The Young and The Feckless: The Beltway Brat Pack

I read the New York Time's recent piece on Obama's young staffers with avid interest. I confess that the human dimension of political clout (and how it's gained and wielded) fascinates me endlessly. The article is nothing hard-hitting, but provides a fascinating society-columnesque glimpse at the go-getter twentysomethings who roam the corridors of power and what it takes to keep afloat in that world.

The job — serving as the right hands of various White House top dogs — is their life, and everything else is squeezed in around that. Working for the administration means long hours, syncing up with your boss's schedule, forgoing social niceties like showing up for dates on time and sometimes putting friends and family on the back burner.

While the background of each eager young thing mentioned isn't explicitly detailed, at least two are identified as having attended Harvard and all, it is noted, gave up other plans (grad school, jobs, internships) to sign on to the Obama campaign in the early days of the run-up to the 2008 election. While I'm not nearly naive enough to expect that Obama is going to cull his junior ranks from the graduating class of South Boise Technical College (a fine institution if it actually existed in reality), you can't read the NYT piece without acknowledging that these are the sons and daughters of privilege who are now on the fast-track to powerful futures of their own (the casual ways in which they discuss and relate to their powerful bosses is particularly telling). It's a dynamic of advantage breeding influence that keeps replicating and perpetuating itself in an insular lineage that leaves little room for challengers or outsiders to find a place.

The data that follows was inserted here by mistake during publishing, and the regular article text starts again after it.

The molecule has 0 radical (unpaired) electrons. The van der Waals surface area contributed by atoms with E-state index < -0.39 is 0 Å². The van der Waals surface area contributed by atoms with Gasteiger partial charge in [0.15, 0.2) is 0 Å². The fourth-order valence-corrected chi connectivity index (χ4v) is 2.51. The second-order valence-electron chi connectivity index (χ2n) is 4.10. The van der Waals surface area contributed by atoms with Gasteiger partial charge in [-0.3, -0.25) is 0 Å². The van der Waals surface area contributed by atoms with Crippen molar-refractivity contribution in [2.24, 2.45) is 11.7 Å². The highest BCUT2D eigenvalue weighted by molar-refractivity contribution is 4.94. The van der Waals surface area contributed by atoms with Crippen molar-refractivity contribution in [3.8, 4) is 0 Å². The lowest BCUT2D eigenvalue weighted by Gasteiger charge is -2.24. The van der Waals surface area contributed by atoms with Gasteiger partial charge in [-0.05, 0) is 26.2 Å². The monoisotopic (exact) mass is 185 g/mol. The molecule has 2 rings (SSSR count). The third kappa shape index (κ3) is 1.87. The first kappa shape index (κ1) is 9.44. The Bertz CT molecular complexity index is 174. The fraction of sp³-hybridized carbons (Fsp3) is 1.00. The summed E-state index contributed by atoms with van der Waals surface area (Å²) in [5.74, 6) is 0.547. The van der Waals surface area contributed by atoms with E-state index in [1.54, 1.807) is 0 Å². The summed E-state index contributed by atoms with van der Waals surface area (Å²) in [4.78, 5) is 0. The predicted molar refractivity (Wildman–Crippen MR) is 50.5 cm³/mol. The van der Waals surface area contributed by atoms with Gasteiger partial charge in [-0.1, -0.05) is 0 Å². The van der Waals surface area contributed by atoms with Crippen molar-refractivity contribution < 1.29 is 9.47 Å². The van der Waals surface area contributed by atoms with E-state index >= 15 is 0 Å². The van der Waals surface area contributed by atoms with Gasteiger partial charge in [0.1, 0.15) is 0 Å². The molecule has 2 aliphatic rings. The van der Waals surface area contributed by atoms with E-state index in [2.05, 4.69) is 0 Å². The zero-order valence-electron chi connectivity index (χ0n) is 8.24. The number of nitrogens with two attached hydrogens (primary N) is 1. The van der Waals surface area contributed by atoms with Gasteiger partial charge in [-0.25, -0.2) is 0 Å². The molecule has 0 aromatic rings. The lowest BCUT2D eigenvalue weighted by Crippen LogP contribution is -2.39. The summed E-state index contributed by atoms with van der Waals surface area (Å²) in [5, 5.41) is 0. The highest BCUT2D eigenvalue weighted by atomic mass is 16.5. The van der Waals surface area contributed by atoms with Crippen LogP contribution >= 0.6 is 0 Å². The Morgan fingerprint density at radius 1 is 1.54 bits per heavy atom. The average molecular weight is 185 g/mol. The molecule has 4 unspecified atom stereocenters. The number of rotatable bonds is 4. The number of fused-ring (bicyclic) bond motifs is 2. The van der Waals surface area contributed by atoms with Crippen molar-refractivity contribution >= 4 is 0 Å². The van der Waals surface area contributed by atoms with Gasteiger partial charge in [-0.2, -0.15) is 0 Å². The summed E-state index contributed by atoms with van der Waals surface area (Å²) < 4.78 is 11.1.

Does anyone still believe in the age-old myth of the accessible American political system, in which one individual can make a difference, take a stand, have a vision and the passion and drive to rally others to his or her mandate and rise to the height of power and esteem? Probably not since the era of Mr. Smith Goes to Washington, I suppose. But still, there was a small part of me that wanted to believe that being young and idealistic and possessed of the work ethic of a Clydesdale would be qualification enough for those interested in devoting arguably the most carefree and hedonistic years of their life to political service, but it's the same old song as is sung in corporate America. Sure you need all of these assets (no one claims these kids don't earn their keep), but on top of that, it's also contingent on having connections, the economic resources to take a hiatus from the workforce to be a political volunteer, the appropriate educational pedigree. The plutocracy starts early, y'all.